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Culturally Inclusive Recruitment: A Considered Approach

With Indigenous employment rates up to 25% lower than non-Indigenous Australians the Community Services Industry can make a difference and benefit from creating inclusive, diverse workplaces. So how should your organisation go about hiring staff in a culturally aware way?

Culturally inclusive recruitment is not a new concept by any means, with many organisations having written policies in place. But how can Industry move beyond this and lead the way in culturally inclusive recruitment?

This week we sat down with Carol Vale, in her capacity as Managing Director of the Indigenous consultancy firm Murawin, to chat about how community services organisations can improve cultural inclusivity.

A considered approach to recruitment

Ms Vale has found that it needs to be more than having culturally inclusive recruitment policies on paper.

“Culturally inclusive recruitment is about not relying on rhetoric, and learning to ‘walk your talk’,” Ms Vale said.

While it’s important for all human resources policies to be respectful of current and prospective employees, it’s crucial for employers to remember the unique set of cultural considerations for Indigenous candidates, such as intergenerational trauma and systemic bias.

Intergenerational trauma, resulting from historic wrongs such as child removal and discrimination have been noted as having an enduring effect on Indigenous outcomes. 

“If you think about Aboriginal people, the whole issue of trauma-informed policies is essential,” Ms Vale said. 

“Intergenerational trauma has been with us and continues to be with us. Many things may trigger an Aboriginal person because of intergenerational trauma – which they themselves may not even be aware of, so it's about organisations having trauma-informed policies in place.”

It’s important to support everyone in your organisation.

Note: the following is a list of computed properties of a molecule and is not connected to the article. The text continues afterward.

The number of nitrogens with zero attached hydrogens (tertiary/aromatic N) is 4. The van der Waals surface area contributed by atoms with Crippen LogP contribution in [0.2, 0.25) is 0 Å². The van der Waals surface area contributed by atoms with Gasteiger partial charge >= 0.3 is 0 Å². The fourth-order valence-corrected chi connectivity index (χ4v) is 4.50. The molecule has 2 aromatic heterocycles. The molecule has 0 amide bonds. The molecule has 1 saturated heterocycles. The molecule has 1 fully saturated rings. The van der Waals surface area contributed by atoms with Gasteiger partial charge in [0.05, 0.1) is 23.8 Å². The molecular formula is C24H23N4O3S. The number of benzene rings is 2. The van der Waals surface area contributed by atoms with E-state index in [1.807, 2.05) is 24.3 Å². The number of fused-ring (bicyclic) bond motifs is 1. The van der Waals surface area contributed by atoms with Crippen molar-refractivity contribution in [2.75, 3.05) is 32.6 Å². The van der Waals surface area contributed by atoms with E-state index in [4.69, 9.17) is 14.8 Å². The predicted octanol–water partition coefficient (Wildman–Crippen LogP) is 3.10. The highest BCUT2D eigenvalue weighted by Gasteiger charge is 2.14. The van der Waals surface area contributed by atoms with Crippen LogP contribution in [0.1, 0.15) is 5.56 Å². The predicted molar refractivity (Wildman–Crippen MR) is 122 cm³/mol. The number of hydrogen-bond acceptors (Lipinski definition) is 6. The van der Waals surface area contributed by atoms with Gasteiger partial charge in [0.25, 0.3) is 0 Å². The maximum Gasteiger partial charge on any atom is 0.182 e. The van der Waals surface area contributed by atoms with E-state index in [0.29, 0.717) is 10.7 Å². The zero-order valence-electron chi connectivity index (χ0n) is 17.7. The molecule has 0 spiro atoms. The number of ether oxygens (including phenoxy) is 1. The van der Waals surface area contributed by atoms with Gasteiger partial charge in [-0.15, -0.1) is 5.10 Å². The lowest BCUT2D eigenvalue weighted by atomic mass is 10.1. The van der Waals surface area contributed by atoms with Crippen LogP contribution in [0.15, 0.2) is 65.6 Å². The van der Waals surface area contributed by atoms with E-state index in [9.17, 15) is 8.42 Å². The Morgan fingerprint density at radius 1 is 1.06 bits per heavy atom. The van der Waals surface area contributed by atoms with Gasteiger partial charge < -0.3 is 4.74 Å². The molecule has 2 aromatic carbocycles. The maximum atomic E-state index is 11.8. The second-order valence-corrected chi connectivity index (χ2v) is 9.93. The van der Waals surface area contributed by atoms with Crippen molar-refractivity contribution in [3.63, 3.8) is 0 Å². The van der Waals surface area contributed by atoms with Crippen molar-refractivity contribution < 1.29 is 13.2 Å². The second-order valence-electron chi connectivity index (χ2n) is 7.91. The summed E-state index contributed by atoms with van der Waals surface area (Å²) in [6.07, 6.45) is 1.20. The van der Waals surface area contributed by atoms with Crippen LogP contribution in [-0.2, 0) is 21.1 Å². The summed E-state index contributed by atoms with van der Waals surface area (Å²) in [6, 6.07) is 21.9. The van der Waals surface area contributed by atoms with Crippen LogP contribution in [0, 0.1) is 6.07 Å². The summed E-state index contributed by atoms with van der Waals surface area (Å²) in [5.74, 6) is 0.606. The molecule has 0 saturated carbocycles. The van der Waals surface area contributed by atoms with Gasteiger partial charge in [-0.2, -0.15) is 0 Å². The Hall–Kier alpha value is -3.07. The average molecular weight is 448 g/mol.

Overcoming systemic bias in the workplace

Ms Vale believes that taking a strengths-based approach and overcoming systemic bias and stereotyping is essential for a fair recruitment process. 

“Don't expect minimal engagement just because somebody's Aboriginal – expect the same effort as non-Indigenous colleagues,” Ms Vale said.

“Aboriginal staff know, generally speaking, ‘if my non-Indigenous colleague gives 100%, I'm going to give 110%.’”

While many organisations may think of themselves as being inclusive, bias and racism still impact Indigenous candidates. Ms Vale believes managers must show leadership against workplace racism if they want to recruit and retain Aboriginal and Torres Strait Islander staff.  

“It's about obvious racism and subtle racism and being aware it needs to be nipped in the bud. Managers have the capacity to do that in the workplace,” Ms Vale said.

“Racism can rise up as people not being given promotions or being overlooked for other opportunities. It's that subconscious stuff that still exists in the workplace.”

Aiming for more than targets

Once your organisation knows how to best integrate cultural inclusion into its HR processes, Ms Vale said it’s essential to translate this knowledge into practical initiatives, such as flexible induction programs and making Indigenous applicants aware of the support available to them at work.

“Have policies about how to manage sorry business. Show them the pathway to CEO. Show them what's possible regardless of the level you're at,” Ms Vale said.

“You've got to give Indigenous people hope.”

When it comes to increasing the number of Indigenous staff in an organisation, Ms Vale’s experience shows us that recruitment is about being proactive, positive, taking strategic risks and setting targets.

“Always aim for more than just the targets,” Ms Vale said.

“Aboriginal business is everybody's business in the organisation; it doesn't just belong to the Aboriginal staff or the managers of the Aboriginal staff.”

Finally, it’s important to remember that having an engaged, culturally supported Indigenous workforce means that your business is better positioned to service the community.

“You've got to be unafraid of engaging and working in the Indigenous space because otherwise Aboriginal people don't get the quality of services that they deserve and is their right to receive,” Ms Vale said. 

“People get second-hand or minimal service delivery because somebody's too afraid of the race card. Well, my response to that is if you need some training to boost your confidence to work inter-culturally, do it.”

Do you have sufficient strategies in place to recruit and retain Aboriginal and Torres Strait Islander staff? Find out what's missing in your organisation's workforce strategies, policies and procedures with the Business Maturity Scorecard.

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